Sea Shanty and Shooting, Part 1

Salvador da Bahia, Brazil, September 2013

Where to start writing about this afternoon? So many impressions, so powerful, and yet almost from another reality. A film. A novel? No, I really saw it, lived it, I’m so glad I did, and then; I’m really not.

Down towards the sea. Claudio leading the way. Party atmosphere in the streets. Its Sunday, yesterday was independence day followed by protests and a minor riot, somewhere nearby there’s a gay pride parade.

We go down to the dual carriageway and cross over, dodging buses and cars. On the other side, a museum of modern art, which is closed. We take a left turn are beneath the road, following the concrete arches along. Soon they are covered in amazing graffiti. Paintings twenty feet high. Then one arch is occupied by a group of people having a meeting! Twenty sitting on plastic chairs in a circle. Claudio leads further on towards a little favela. One of the first houses we come to is an exhibition space for graffiti artists. A sweet young woman welcomes us and chats.

We move on into the settlement. Narrow uneven paths, little dwellings crowded together. We come to one with a bit of room in front of it, which has been turned into a tiny beer garden. Plastic chairs and tables, beer served from the window, food brought out the door. We drink beer sitting on a log bench outside the window. Inside the small room a TV is on, watched by a hugely fat black man lying on a bed. The place is busy, a nursing mother, men, women, children. A young pregnant woman comes past in an elegant short black dress and smart shoes.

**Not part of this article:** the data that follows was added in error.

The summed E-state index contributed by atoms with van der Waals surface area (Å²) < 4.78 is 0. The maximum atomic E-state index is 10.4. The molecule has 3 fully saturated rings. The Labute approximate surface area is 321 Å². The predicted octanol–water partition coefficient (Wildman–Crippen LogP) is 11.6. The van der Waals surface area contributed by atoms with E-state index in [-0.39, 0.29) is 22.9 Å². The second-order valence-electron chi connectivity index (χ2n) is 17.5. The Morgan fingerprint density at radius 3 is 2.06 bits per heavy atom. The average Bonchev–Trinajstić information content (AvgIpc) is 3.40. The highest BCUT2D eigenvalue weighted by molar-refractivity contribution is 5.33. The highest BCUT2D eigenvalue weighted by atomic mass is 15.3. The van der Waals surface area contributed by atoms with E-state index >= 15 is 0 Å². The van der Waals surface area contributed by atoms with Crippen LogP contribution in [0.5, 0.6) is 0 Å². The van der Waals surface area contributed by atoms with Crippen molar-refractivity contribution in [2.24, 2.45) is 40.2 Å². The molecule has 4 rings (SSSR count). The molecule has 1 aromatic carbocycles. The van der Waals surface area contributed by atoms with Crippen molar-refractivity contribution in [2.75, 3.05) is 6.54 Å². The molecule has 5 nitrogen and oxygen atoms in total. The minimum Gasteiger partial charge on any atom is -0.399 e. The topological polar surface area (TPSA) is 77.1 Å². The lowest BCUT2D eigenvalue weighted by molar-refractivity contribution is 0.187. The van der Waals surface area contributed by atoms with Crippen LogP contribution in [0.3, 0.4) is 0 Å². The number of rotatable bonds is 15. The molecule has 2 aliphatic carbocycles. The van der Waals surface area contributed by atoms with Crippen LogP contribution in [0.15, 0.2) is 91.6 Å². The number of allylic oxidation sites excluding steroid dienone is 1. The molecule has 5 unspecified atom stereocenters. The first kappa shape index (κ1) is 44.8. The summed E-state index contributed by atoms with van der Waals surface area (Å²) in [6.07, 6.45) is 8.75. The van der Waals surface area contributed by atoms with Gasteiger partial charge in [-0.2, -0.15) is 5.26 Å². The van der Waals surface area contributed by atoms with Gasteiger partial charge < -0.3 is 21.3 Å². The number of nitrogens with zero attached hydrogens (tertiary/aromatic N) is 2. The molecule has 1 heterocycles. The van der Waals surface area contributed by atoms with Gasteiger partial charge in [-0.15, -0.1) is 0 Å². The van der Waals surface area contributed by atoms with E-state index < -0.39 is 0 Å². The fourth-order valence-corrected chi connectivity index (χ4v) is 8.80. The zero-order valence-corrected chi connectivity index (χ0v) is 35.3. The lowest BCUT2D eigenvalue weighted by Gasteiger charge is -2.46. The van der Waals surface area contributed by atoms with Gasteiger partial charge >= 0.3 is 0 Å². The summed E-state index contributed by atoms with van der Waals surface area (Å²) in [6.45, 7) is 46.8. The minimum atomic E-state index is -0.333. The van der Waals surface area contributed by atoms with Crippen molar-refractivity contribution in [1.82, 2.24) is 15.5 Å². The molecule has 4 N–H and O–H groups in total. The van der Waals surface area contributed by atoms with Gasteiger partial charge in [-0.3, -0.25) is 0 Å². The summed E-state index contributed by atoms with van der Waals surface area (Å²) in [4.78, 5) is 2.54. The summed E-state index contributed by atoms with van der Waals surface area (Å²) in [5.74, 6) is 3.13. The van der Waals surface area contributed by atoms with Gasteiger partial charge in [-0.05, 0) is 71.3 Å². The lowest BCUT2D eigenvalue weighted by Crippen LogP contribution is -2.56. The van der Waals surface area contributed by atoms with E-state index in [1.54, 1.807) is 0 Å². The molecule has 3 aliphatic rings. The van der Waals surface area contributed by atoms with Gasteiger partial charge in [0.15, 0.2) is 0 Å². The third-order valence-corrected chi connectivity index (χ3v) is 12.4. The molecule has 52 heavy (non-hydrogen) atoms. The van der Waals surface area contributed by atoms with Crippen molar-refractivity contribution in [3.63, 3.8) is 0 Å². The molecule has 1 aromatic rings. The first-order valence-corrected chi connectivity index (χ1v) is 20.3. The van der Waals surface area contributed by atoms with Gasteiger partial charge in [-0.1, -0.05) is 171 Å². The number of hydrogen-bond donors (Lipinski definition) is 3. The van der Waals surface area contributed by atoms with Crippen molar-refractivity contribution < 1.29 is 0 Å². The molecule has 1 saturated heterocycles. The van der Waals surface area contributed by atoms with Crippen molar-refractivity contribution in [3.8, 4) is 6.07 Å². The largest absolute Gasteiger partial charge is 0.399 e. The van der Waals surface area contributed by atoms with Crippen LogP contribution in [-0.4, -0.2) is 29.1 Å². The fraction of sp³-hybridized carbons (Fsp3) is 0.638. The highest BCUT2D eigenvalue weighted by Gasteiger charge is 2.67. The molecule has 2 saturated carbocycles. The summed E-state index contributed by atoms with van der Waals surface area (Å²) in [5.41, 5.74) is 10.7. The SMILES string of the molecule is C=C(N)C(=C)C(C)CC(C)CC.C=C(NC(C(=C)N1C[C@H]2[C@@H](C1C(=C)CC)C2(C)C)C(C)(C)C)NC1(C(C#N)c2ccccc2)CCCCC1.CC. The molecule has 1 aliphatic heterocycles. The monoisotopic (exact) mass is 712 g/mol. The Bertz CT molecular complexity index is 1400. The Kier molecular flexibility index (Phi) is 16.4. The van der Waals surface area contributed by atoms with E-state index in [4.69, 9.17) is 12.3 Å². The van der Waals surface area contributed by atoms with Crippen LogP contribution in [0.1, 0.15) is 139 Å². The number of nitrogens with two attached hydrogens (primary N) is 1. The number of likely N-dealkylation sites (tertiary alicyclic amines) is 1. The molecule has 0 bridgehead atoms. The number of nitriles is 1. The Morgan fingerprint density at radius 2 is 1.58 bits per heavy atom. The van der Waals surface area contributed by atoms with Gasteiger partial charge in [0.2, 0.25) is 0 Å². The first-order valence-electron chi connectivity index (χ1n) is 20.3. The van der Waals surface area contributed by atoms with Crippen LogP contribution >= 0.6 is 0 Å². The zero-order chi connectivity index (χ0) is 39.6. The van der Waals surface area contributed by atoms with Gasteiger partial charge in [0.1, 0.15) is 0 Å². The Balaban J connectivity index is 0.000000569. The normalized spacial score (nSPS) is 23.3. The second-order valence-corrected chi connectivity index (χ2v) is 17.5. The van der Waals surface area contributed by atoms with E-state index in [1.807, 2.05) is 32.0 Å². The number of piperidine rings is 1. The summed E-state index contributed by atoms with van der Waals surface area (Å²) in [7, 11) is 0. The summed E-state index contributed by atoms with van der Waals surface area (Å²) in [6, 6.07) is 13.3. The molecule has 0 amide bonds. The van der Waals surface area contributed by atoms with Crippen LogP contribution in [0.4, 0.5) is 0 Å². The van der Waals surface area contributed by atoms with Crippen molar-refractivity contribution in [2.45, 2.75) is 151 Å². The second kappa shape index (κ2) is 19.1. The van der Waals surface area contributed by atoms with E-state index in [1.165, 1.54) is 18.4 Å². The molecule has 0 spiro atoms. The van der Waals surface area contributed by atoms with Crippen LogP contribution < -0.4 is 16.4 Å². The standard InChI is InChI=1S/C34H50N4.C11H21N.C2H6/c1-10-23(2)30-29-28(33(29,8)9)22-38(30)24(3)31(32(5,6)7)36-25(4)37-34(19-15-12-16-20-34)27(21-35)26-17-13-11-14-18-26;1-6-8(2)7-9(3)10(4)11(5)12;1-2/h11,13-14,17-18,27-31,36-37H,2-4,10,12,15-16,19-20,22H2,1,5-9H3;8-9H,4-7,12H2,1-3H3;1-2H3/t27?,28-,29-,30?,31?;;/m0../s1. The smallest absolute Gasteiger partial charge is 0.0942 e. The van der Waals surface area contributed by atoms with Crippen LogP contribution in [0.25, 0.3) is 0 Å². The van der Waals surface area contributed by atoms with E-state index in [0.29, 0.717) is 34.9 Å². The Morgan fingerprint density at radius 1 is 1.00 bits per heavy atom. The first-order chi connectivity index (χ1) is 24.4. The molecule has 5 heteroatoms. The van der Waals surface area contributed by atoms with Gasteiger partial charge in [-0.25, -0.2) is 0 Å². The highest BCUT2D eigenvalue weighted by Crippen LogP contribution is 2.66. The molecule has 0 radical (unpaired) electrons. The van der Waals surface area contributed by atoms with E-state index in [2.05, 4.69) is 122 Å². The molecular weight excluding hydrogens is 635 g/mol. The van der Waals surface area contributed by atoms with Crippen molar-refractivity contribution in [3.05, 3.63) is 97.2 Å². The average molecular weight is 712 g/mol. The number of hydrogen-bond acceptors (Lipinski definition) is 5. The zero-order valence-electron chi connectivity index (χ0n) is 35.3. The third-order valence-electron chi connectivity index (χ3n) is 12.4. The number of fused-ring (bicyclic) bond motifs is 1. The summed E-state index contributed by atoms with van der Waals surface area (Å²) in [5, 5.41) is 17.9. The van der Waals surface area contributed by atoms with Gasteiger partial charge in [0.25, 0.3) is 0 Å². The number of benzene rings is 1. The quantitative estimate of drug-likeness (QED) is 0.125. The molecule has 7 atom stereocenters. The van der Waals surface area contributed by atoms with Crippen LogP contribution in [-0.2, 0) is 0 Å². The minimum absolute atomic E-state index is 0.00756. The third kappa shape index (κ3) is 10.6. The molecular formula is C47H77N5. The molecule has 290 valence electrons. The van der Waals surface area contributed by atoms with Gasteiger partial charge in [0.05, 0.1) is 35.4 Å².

Claudio chats to various people, we discuss music and he tries to get me exited about some ideas for social-artistic projects. We move on, meeting people as we go, briefly stopping at other little shops or bars, or admiring graffiti art. In the end we descent some steps down to the sea. There is no beach, the water is quite choppy and looks none too clean. I can’t imagine the favela having a sewage plant. Claudio is soon in the water, confidently swimming away from land. I’m a good swimmer, but have to admit I’m a little uncertain as I take off my shirt and flip flops, balance down the few remaining knobbly steps, and finally plunge into the warmish water. Claudio is heading out to a big empty moored row boat used for fishing. When I get there he is already sitting in it. I swim round the other side, thinking I’ll pull it over if I try to board the same side as he is. But it’s too high and I can’t get in. He comes over to my side making it lower and I manage, inelegantly, to heave myself in. We sit in the strange boat looking back across the water at the village sized shanty wedged onto the steep slope between the sea and the road. It s a fishing village really, in the middle of Salvador da Bahia, a city of 3 million. He tells me about a guy there who is nearly ninety and stilll swims out to his boat to fish. The biggest and most beautiful graffiti painting is in homage to this old man and carries his image.